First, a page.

In That time the uneasy experience of fragmentation is, for the audience, both visual and aural. The curtain rises on stage darkness which slowly fades up to unveil the immaculate clarity of a modernist’s John the Baptist, a head without a body ‘about ten feet above stage level midstage off center.’16 It is an ‘old white face’ with ‘long flaring white hair’ as if seen, like the exquisite desolation of a disembodied Dali head, ‘from above outspread.’ The image Beckett makes us confront here is at once sensational and intimate, empty but filled with suggestion, deserted, yet full of mysterious panic, an apparition that is never explained and therefore never ceases to pall. Simultaneously sombre and monstrous, the presence cannot be rationalized. Yet on stage its existence is agonizingly real. As the lighting shifts its focus to work subtle changes of tone and angularity on the spectral flesh of Beckett’s visionary head, the image is touched with an ominous foreboding, becoming as shifting and changing as the subject of our dreams. Although the laws of optics do not normally permit such fragmented perspectives and sight-lines on stage, Beckett makes us enter a new world instead of remaining within the theatrical modifications of this one. For in That time Beckett gives visual existence to inner experience. Despite the morbidity and sensationalism of his unattended and unexplained figure, the vision is surrounded by a sense of melancholy as well as mystery.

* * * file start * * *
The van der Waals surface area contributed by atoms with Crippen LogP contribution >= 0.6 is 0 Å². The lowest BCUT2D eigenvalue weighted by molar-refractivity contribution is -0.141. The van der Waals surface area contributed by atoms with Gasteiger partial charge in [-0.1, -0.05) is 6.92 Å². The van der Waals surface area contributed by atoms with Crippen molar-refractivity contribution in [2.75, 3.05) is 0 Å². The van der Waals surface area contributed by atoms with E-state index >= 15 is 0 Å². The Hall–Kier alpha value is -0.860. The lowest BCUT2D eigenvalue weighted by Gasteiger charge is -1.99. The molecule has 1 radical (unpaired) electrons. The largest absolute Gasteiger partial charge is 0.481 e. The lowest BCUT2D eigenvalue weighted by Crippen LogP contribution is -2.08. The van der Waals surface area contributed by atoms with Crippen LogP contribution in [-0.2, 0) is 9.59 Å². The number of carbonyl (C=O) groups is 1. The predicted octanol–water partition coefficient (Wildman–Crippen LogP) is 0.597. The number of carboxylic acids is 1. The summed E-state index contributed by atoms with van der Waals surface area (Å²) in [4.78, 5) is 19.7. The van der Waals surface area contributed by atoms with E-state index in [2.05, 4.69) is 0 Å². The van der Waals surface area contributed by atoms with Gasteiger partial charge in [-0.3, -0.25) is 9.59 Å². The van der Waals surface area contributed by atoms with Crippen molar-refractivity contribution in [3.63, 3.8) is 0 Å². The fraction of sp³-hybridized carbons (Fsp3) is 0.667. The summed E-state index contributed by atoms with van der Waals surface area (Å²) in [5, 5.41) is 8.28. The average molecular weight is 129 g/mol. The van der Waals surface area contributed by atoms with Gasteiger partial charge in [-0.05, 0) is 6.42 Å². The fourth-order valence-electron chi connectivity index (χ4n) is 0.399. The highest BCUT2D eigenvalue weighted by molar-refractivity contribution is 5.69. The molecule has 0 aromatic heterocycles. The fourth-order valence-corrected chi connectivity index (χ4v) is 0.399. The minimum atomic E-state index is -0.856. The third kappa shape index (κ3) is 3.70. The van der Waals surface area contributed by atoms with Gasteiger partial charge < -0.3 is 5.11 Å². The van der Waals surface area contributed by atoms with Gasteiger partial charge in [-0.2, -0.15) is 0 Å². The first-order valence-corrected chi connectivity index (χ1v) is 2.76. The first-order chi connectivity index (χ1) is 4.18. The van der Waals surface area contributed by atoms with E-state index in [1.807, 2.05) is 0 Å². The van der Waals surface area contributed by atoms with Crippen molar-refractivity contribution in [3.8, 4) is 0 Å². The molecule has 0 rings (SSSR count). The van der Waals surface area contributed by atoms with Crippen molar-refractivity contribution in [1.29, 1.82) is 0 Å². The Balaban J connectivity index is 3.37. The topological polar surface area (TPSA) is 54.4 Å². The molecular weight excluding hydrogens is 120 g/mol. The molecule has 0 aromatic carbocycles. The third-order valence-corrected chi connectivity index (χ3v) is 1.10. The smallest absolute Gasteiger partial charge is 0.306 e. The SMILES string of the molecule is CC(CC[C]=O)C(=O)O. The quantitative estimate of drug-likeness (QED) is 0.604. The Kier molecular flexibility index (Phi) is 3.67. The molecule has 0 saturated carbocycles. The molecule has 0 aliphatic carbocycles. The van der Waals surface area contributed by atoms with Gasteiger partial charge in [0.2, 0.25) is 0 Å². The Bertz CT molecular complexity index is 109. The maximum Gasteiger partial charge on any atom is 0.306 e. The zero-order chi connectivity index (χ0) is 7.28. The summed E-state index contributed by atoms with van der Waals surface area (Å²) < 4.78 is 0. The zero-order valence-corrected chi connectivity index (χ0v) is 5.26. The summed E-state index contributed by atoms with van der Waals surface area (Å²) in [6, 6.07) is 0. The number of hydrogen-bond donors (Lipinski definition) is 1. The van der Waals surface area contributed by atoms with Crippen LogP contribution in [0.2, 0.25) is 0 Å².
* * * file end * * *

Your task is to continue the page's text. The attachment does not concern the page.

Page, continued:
Beckett’s ‘old white face’ is, as the stage directions tell us, a ‘Listener,’ and what he listens to is as literally and concretely fragmented as his own visual presence. He hears three voices, each haunting him turn and turn about with parts of stories based on times gone by, a past recycled rather than recaptured. The Listener cannot sleep, he cannot rest in peace, for the fragments he hears awaken emotions he is forced to recollect by no means in tranquillity. Although voices A, B, and C are projected from three separate positions (‘both sides of stage and above’) and ‘modulate back and forth without any break in general flow,’ the play which begins and ends with the eloquence of silence is abruptly violated twice by an intermediate and artificial silence of ‘10 seconds.’ During each silence, the Listener’s breath, ‘audible, slow, and regular’ is amplified to engulf the entire theatre; after ‘3 seconds’ the eyes suddenly, desperately open on us, as if trying to remember something, some image, some emotion, some life that might have once been lived. The monologues of memory resume but the helpless eyes are still searching, still staring pathetically into the darkness until weary with weariness they, too, close out what little light the fragments from the past have made them envision. We are, once again in Beckett, inside a head, for the voices we hear, the persistent dream and the continual delirium, are the Listener’s own. There is no release, no relief, no catharsis, no ritual purification, no dénouement. What remains of the past is only the remnant of a threnody, only the tattered shreds of what might once have been a coherent memory and a unified past. Nothing, literally nothing—certainly not the excesses of Wordsworthian lyricism—can bring back the passing hour, for the Listener here finds no splendour in the grass and no glory in the flower. ‘What remains,’ to quote the voice from years gone by which Krapp listens to as he prepares to make his last tape, ‘of all that misery?’ Only a lonely trinity of isolated fragments achieving no mediation and no resolution.